Updated February 2017 Fact Sheet PDF
“Public housing” is housing funded by the United States Department of Housing and Urban Development (HUD) and managed by local housing authorities. These programs provide housing to low-income people, the elderly, and people with disabilities. Public housing is just one of many types of housing covered by HUD (search portal.hud.gov for “rental assistance”).
Only low-income people can live in public housing. A household income must be less than 80% of the average income for the area. However, exact income limits will vary based on where you live. Tenants in HUD-covered housing must be citizens or documented immigrants unless they are victims of domestic violence.
Most tenants in public housing pay 30% of their monthly adjusted incomes in rent. However, housing authorities can charge you the highest amount of the following that applies to you in rent.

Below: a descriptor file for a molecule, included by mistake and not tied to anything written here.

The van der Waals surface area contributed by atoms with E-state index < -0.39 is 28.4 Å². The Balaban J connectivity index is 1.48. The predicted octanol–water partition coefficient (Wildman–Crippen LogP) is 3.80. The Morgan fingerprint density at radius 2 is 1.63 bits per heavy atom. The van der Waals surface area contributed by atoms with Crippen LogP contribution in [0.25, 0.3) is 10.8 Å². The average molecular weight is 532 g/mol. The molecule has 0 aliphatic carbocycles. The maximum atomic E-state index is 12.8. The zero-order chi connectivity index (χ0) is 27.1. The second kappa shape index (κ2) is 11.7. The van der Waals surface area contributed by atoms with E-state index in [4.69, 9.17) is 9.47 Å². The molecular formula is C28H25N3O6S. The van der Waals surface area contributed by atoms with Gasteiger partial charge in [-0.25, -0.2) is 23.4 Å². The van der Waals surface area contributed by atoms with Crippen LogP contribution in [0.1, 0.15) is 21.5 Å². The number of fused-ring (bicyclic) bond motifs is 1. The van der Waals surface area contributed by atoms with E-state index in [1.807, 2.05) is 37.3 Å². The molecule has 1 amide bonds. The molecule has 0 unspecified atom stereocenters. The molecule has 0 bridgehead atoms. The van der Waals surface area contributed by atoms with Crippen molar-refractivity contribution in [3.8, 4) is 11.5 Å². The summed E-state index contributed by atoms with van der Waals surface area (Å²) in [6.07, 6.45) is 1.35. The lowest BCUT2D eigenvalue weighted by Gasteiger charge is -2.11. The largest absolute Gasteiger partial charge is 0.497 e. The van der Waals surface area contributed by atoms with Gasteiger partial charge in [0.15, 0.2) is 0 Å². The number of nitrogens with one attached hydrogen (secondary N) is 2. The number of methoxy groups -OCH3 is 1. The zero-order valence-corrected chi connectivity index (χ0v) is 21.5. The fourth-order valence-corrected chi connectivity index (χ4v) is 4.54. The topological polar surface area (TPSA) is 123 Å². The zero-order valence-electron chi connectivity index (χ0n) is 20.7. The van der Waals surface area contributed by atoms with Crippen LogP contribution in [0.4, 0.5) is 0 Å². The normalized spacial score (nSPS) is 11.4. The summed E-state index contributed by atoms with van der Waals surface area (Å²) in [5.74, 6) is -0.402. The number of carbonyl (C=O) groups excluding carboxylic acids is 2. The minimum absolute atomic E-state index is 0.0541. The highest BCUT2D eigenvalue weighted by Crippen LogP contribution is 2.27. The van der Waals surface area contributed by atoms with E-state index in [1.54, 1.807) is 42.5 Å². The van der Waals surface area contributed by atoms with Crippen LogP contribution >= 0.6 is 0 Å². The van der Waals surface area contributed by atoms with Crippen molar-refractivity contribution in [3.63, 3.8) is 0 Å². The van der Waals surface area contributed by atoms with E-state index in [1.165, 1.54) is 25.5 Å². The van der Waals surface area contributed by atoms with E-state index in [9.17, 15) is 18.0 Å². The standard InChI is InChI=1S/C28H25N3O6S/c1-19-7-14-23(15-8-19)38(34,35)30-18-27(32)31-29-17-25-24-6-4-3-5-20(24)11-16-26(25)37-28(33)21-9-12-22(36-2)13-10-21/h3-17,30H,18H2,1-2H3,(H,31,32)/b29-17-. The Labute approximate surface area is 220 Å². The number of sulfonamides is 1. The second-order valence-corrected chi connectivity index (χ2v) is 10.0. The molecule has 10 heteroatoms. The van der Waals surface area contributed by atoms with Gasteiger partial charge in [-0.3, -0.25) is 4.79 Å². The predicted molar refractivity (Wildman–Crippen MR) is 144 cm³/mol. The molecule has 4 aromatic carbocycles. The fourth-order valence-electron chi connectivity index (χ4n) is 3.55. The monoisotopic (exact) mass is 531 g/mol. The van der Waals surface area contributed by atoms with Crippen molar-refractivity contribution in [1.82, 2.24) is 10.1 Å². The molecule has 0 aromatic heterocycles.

- 30% of your monthly adjusted income (your income minus deductions for dependents, elderly family members, people with disabilities in the home, and some medical expenses)
- 10% of your total monthly income
- welfare rent
- a $25-50 minimum rent per month
You should contact your local housing authority to apply for public housing. You can use the interactive map from HUD, found at resources.hud.gov, to find public housing and other affordable housing programs near you.
These applications generally ask for names, basic information about your household, contact information, rental history, and an estimate of your annual income and other financial income. A housing authority employee might visit your home during the application process.
Denying Your Application
A housing authority might deny your application for any of the following reasons:
- poor housekeeping
- non-payment of past-due rent
- a poor credit history
- a criminal record that shows you might be a risk to other tenants
You may go on a waiting list if there are no units available when you apply. Housing authorities can move people up the waiting list based on its preferences. Preferences might include factors such as employment, stable income, or recent homelessness.